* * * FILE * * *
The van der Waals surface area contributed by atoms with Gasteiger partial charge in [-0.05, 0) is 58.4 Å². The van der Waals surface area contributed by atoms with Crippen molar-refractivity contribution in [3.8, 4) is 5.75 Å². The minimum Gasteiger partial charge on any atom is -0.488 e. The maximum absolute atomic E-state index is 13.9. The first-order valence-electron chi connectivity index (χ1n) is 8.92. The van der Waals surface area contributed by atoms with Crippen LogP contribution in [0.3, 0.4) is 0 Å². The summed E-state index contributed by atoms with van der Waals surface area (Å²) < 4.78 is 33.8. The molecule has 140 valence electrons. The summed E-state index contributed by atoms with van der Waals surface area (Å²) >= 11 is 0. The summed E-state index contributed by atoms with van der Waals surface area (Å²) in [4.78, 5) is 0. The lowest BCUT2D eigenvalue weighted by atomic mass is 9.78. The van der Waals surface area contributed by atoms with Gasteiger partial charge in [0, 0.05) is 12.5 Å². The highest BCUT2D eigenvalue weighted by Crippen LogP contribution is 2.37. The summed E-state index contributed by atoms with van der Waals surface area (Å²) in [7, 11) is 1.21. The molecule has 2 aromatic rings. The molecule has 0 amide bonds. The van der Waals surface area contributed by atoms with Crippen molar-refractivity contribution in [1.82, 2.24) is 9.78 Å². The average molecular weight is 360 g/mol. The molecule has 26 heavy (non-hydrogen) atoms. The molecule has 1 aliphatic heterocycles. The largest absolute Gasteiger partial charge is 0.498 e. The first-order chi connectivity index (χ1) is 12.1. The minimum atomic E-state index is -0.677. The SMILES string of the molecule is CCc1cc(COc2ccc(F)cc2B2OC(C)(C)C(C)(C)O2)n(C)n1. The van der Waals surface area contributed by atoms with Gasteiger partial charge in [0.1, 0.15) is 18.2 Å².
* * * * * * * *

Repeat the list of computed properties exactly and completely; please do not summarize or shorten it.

The van der Waals surface area contributed by atoms with Gasteiger partial charge in [-0.05, 0) is 58.4 Å². The van der Waals surface area contributed by atoms with Crippen molar-refractivity contribution in [3.8, 4) is 5.75 Å². The minimum Gasteiger partial charge on any atom is -0.488 e. The maximum absolute atomic E-state index is 13.9. The first-order valence-electron chi connectivity index (χ1n) is 8.92. The van der Waals surface area contributed by atoms with Crippen LogP contribution in [0.3, 0.4) is 0 Å². The summed E-state index contributed by atoms with van der Waals surface area (Å²) < 4.78 is 33.8. The molecule has 140 valence electrons. The summed E-state index contributed by atoms with van der Waals surface area (Å²) >= 11 is 0. The summed E-state index contributed by atoms with van der Waals surface area (Å²) in [4.78, 5) is 0. The lowest BCUT2D eigenvalue weighted by atomic mass is 9.78. The van der Waals surface area contributed by atoms with Gasteiger partial charge in [0, 0.05) is 12.5 Å². The highest BCUT2D eigenvalue weighted by Crippen LogP contribution is 2.37. The summed E-state index contributed by atoms with van der Waals surface area (Å²) in [7, 11) is 1.21. The molecule has 2 aromatic rings. The molecule has 0 amide bonds. The van der Waals surface area contributed by atoms with Crippen molar-refractivity contribution in [1.82, 2.24) is 9.78 Å². The average molecular weight is 360 g/mol. The molecule has 26 heavy (non-hydrogen) atoms. The molecule has 1 aliphatic heterocycles. The largest absolute Gasteiger partial charge is 0.498 e. The first-order chi connectivity index (χ1) is 12.1. The minimum atomic E-state index is -0.677. The SMILES string of the molecule is CCc1cc(COc2ccc(F)cc2B2OC(C)(C)C(C)(C)O2)n(C)n1. The van der Waals surface area contributed by atoms with Gasteiger partial charge in [0.1, 0.15) is 18.2 Å².